Economy set to pick up
The economy is expected to pick-up in the weeks ahead as the conclusion of the election petition hearing gives a lift to investor confidence. Though geopolitical events may see crude prices pose some upside risks, it is likely a compromise may be reached.
The uptick in the prices of gold and cocoa is also projected to bolster government finances while on the currency front; the cedi may be propped-up from recent inflows.
On the money market, rates are expected to head southwards as the inflows strengthen the Central Bank’s ability to bring money market rates down.
Additionally, plans by the government to replace expensive short-term borrowing costs with cheaper long-term funds may tilt rates down in the weeks ahead. Investors are thus expected to continue locking-in long-term rates on the back of the foregoing.
As the Central Bank’s Monetary Policy Committee (MPC) meets this week it is likely it may keep its Policy Rate unchanged or trim it marginally. The Cedi’s recent stability, sliding money market rates and the drop in inflation are also expected to inform the MPC’s decision making.
The major concerns going forward would be the increases in utility tariffs and agitations on the labour front. Already, businesses are sweating on higher fuel costs and borrowing rates.
That aside, the introduction of the stabilisation levy and higher taxes is set to squeeze their bottom-line
Economic activity on the domestic front which had been plagued by erratic power supply and higher fuel costs also suffered as uncertainty during the proceedings and possible aftermath effects forced both domestic and foreign investors to peg back their activities.
Initial estimates on the cost of the petition on the nation’s finances has been put at about US$5 billion or GH¢10 billion in investments and loss of income. With government’s revenue already squeezed by the high wage bill and mounting deficit, the verdict would be a great relief as it is expected to give a boost to investor confidence and also give the government the focus needed to work at achieving its targets for the year.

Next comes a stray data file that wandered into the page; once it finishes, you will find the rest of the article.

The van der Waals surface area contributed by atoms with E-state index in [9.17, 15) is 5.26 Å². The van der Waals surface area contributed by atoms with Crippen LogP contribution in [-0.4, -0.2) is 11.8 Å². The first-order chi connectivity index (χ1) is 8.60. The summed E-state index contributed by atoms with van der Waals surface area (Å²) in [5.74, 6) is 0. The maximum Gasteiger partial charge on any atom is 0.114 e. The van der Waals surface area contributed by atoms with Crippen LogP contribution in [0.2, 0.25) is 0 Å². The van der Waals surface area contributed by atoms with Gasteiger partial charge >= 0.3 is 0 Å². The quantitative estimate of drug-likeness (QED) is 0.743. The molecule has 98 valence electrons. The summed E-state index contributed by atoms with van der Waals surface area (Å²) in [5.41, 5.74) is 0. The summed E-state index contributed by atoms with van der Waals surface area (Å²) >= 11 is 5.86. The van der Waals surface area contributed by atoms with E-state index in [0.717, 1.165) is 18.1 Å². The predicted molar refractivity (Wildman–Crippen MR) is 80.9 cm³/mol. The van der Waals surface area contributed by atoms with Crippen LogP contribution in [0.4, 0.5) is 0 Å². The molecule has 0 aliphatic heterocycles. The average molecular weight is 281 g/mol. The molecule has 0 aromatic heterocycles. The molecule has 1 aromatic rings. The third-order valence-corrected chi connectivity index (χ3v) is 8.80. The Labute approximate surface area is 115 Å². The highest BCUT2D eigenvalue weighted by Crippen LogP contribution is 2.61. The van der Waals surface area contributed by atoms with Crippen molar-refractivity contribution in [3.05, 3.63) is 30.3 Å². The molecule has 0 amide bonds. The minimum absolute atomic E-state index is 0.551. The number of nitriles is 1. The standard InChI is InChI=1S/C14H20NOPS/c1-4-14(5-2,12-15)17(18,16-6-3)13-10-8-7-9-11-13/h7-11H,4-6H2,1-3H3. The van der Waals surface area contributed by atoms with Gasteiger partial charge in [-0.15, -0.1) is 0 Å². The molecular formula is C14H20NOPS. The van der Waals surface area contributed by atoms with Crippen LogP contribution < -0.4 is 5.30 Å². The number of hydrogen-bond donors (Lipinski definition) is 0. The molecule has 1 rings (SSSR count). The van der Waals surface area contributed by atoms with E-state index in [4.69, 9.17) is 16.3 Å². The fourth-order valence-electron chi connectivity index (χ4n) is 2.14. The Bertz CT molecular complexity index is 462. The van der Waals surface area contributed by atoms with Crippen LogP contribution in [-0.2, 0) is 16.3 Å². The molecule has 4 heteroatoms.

In other news, inflation fell in August, the first time in seven months on the back of falling food prices. Month end inflation for August stood at 11.5 per cent down from 11.8 per cent in July. Inflation has edged up since February following the upward adjustment of fuel prices and the weakening Cedi.
However, recent inflows from loans for cocoa purchases and the sale of Eurobonds in July has seen the local currency gain some stability as foreign-currency reserves have been given a boost.
However, the world economy made some gains during the month of August with most of the major economies releasing strong economic numbers.
In other areas, euro zone businesses register their best month in over two years. Markit’s Eurozone Composite Purchasing Managers Index (PMI) was up to 51.5 from 50.5 in July, its highest level since June 2011.
Though some countries in the region faced challenges, recent trends led to businesses’ optimism about the future rising to a 17-month high.
Still in Europe, Britain whose economy nearly slipped into recession earlier in the year also reported resilient growth numbers with its services sector recording its fastest growth in more than six years.
Elsewhere, the Chinese economy which had been on the backfoot in recent months got a lift with data showing that growth in its services sector hit a five-month high, helped by new orders and optimism among businesses.
The gains chalked up by the global economy, in addition to supply and political developments also gave a boost to commodity prices. Supply disruptions to crude oil in Libya, Iraq and Nigeria saw Brent crude climb almost six per cent in August, its biggest gain in 12.
Investor anxiety about instability in the Middle East also supported gold prices with the precious metal registering a gain of 5.5 per cent.
With cocoa, daily average prices monitored by the International Cocoa Organisation rose from US$ 2,309 in July to US$2,484 per tonne in August as adverse weather conditions in Côte d’Ivoire and Ghana, in addition to analysts’ expectations of supply deficit in the 2013/2014 cocoa year, stirred price.
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